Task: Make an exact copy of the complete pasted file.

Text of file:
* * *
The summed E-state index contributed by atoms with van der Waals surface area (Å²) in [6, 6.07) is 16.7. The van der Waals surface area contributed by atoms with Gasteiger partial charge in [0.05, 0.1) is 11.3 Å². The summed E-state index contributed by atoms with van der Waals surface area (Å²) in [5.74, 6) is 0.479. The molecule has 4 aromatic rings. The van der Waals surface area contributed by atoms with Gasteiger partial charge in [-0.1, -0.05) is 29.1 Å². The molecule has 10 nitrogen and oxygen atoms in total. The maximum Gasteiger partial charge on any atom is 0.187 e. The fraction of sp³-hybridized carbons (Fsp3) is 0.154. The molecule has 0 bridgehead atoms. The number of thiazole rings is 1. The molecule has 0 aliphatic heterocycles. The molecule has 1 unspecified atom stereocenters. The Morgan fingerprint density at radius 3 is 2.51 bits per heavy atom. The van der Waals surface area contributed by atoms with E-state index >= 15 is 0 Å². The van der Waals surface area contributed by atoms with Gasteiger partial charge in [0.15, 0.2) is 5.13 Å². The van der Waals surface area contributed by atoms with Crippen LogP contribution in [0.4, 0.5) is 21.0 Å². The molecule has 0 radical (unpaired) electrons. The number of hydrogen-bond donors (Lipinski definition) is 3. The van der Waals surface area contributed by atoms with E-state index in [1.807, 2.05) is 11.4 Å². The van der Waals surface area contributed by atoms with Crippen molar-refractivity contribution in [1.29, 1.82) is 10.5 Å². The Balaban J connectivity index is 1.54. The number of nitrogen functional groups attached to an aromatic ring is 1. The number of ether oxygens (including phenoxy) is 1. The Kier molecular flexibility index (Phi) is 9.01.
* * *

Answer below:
The summed E-state index contributed by atoms with van der Waals surface area (Å²) in [6, 6.07) is 16.7. The van der Waals surface area contributed by atoms with Gasteiger partial charge in [0.05, 0.1) is 11.3 Å². The summed E-state index contributed by atoms with van der Waals surface area (Å²) in [5.74, 6) is 0.479. The molecule has 4 aromatic rings. The van der Waals surface area contributed by atoms with Gasteiger partial charge in [-0.1, -0.05) is 29.1 Å². The molecule has 10 nitrogen and oxygen atoms in total. The maximum Gasteiger partial charge on any atom is 0.187 e. The fraction of sp³-hybridized carbons (Fsp3) is 0.154. The molecule has 0 bridgehead atoms. The number of thiazole rings is 1. The molecule has 0 aliphatic heterocycles. The molecule has 1 unspecified atom stereocenters. The Morgan fingerprint density at radius 3 is 2.51 bits per heavy atom. The van der Waals surface area contributed by atoms with E-state index >= 15 is 0 Å². The van der Waals surface area contributed by atoms with Gasteiger partial charge in [0.15, 0.2) is 5.13 Å². The van der Waals surface area contributed by atoms with Crippen LogP contribution in [0.4, 0.5) is 21.0 Å². The molecule has 0 radical (unpaired) electrons. The number of hydrogen-bond donors (Lipinski definition) is 3. The van der Waals surface area contributed by atoms with E-state index in [1.807, 2.05) is 11.4 Å². The van der Waals surface area contributed by atoms with Crippen molar-refractivity contribution in [1.29, 1.82) is 10.5 Å². The Balaban J connectivity index is 1.54. The number of nitrogen functional groups attached to an aromatic ring is 1. The number of ether oxygens (including phenoxy) is 1. The Kier molecular flexibility index (Phi) is 9.01.